The elections may have ended, but some ballots still need to be counted. Some people have received notices in the mail that their ballots have been “challenged.”
“I will send a letter to that voter saying ‘we’ve challenged your signature,’ and they have three weeks or 21 days after the election to cure that,” Crook County Clerk Cheryl Seely said.
Most of the challenged ballots in the recent election were due to signature characteristics.
In the State of Oregon, you are automatically registered to vote if you have a driver’s license. If the signature on your ballot looks different than the one on your license, it could be subject to challenge. Your vote wont be counted unless you cure it by the three week deadline.
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Seely says resolving the issue is simple.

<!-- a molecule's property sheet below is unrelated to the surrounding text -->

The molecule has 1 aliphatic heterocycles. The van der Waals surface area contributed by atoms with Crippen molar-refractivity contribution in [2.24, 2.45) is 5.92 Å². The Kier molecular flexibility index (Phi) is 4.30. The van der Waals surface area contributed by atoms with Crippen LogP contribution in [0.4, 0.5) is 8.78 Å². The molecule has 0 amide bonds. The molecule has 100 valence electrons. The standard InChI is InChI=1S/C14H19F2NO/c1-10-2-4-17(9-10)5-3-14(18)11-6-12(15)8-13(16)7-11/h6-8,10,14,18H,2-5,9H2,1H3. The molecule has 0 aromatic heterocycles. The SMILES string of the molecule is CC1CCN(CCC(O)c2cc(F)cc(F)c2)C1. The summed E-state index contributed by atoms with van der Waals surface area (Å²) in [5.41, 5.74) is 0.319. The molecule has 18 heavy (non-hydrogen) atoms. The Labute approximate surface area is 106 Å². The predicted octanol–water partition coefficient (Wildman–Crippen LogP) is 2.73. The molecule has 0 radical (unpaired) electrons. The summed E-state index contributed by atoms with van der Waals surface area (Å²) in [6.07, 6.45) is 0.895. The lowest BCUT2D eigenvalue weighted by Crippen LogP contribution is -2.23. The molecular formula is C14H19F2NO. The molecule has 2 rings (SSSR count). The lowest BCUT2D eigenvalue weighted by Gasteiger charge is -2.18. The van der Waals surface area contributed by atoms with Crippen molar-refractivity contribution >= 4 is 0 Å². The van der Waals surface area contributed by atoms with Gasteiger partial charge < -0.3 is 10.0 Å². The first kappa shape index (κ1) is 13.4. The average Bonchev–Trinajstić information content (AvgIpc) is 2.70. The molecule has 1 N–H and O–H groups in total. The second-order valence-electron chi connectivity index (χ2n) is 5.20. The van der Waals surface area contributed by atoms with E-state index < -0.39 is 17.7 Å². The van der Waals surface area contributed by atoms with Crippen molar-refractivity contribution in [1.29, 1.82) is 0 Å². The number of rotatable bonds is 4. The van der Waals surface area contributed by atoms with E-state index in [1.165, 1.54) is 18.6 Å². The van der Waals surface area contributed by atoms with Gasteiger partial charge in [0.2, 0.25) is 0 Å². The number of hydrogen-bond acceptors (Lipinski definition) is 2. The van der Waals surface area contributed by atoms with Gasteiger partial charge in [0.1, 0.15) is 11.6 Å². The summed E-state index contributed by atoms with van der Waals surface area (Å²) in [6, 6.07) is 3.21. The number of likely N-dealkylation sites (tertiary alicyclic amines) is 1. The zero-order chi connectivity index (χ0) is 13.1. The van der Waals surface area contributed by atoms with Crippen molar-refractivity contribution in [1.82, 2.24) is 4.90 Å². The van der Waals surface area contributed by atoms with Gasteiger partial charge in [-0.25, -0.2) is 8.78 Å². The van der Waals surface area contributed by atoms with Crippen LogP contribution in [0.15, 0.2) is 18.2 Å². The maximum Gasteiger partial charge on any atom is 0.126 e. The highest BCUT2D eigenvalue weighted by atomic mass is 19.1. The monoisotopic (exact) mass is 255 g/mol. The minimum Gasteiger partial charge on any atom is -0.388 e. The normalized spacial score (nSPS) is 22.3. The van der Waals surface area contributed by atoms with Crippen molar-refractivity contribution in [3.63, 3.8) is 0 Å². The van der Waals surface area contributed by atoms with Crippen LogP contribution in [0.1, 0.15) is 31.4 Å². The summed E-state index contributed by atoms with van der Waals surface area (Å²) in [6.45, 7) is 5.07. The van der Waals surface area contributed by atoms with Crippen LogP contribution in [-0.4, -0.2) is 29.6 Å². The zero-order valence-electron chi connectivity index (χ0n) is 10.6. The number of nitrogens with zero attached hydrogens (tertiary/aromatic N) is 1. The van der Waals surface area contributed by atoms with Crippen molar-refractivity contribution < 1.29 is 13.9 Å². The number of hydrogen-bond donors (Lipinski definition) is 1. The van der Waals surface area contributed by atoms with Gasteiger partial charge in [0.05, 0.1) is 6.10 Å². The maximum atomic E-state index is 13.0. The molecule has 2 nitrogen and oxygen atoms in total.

“If it was a signature challenge, they receive a voter registration card in the mail,” Seely said. “All they have to do is fill it out and sign it and return it back to us.”
Failing to cure a challenged ballot changes your voter status.
“If they choose not to return this back to us and not to correct, then their voter record is flipped into an ‘inactive status,'” Seely said. “In order to receive a ballot in the next election, they have to update again.”
Crook County says it had 167 challenged ballots, which is about 1% of the total ballots that were returned.
Deschutes County says it had 2,400 ballots that were challenged over signatures and another 200 in which the ballot was not signed. That’s about 2.5% of ballots that were returned.
Jefferson County says it had 138 signature-challenged ballots (17 have been resolved) and 35 that were not signed (8 resolve) out of 10,047 ballots returned.
If you have found a ballot challenge in your mail, you have until November 29 to cure it.